Major LIAT ownership shift

Antigua and Barbuda Prime Minister, Gaston Browne.
Photo by George Alleyne

LIAT Airlines the transportation service that operated like a de facto regional air taxi that was last week on the verge of liquidation may be coming back from the dead but under a different ownership structure.

During a Monday night videoconference at least two of the four regional owners, Barbados and St. Vincent and the Grenadines, reportedly decided to hand over their shares to Antigua and Barbuda, home of the airline’s headquarters, effectively ceding ownership.

Along with the fourth owner, Dominica, they are said to have agreed to sell three of the company’s newest aircraft to clear off a substantial part of debt, go ahead with liquidation proceedings to re-organise the remaining liability, following which the other aircraft will again take to the air in 60 to 90 days to render service.

Facing continued financial struggles the Caribbean’s dedicated air taxi service was set to be closed but this decision gave rise to a dispute among regional prime ministers, with Antigua Prime Minister Gaston Browne accusing the other owners of allowing themselves to be led to the decision by major shareholder Barbados that had plans to introduce other small airlines to replace LIAT.

Browne, who levelled the same accusation to St Vincent, had earlier this month insisted that LIAT could have gone into liquidation proceedings, reorganise its debt, obtain new financing and resurface as the Caribbean’s main carrier again.

There followed bickering and crosstalk between PMs Browne and St. Vincent’s Ralph Gonsalves, LIAT’s chairman.

Barbados Prime Minister, Mia Mottley, at the same time announced that there were at least six small airlines lined up to fill the gap created by LIAT’s departure. A St Vincent company has since applied to relocate to Barbados. It is unsure if this airline, ‘One Caribbean’ is among the six to which Mottley referred.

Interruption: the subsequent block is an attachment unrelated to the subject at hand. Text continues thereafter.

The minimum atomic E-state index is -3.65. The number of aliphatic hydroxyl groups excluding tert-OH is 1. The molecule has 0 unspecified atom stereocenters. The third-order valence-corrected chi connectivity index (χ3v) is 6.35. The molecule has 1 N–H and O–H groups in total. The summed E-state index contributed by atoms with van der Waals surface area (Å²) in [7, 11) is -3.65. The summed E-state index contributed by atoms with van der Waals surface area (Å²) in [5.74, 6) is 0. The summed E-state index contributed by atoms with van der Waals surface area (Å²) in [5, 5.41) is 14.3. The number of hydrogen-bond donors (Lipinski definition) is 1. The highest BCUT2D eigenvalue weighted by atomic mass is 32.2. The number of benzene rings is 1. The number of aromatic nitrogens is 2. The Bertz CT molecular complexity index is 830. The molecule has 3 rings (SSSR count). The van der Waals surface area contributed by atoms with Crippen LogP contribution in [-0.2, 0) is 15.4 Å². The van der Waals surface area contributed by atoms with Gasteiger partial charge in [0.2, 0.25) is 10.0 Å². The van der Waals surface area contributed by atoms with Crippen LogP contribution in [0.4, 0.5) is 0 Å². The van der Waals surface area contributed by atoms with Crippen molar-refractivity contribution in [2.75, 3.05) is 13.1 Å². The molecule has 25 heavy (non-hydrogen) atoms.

According to media reports, the four LIAT principals sat down for a virtual meeting this week and the outcome points to Barbados and St. Vincent washing their hands of the airline by passing over ownership to Antigua at the nominal fee of $1. These transfers amount to 60 per cent of the shareholding. It adds to Antigua’s 34 per cent ownership, with Dominica accounting for the remainder of the .7 per cent of the public shareholding to make up 94.7. The remainder is in the hands of private investors.

While the two shareholders are departing, as signatories to previous loan agreements they are still however saddled with the company’s massive debt, largest of which is the $65 million borrowed from the Caribbean Development Bank in 2013 to purchase three aircraft for fleet modernisation.

The owners, two now former, agreed to sell those planes to raise cash to address the CDB loan.

In a broadcast to his nation following the Monday night meeting, Browne said that sale of the aircraft would reduce the company’s all-round debt to $45 million for which the four countries will share responsibility.

Before the meeting Browne had circulated a reorganizational plan calling for reinvestment of $40 million, half of which Antigua would guarantee.

But the new soon-to-be majority owner – following formalisation of the agreement – has warned that the restoration work has just begun.

“Our challenges have just started but we are not daunted by challenges and we feel confident that we will be able to raise the necessary capital so that we can put LIAT back into the air to have it flying and to restore LIAT to profitability and sustainability and we will be using every effort in order to ensure that those objectives are achieved,” Browne said.

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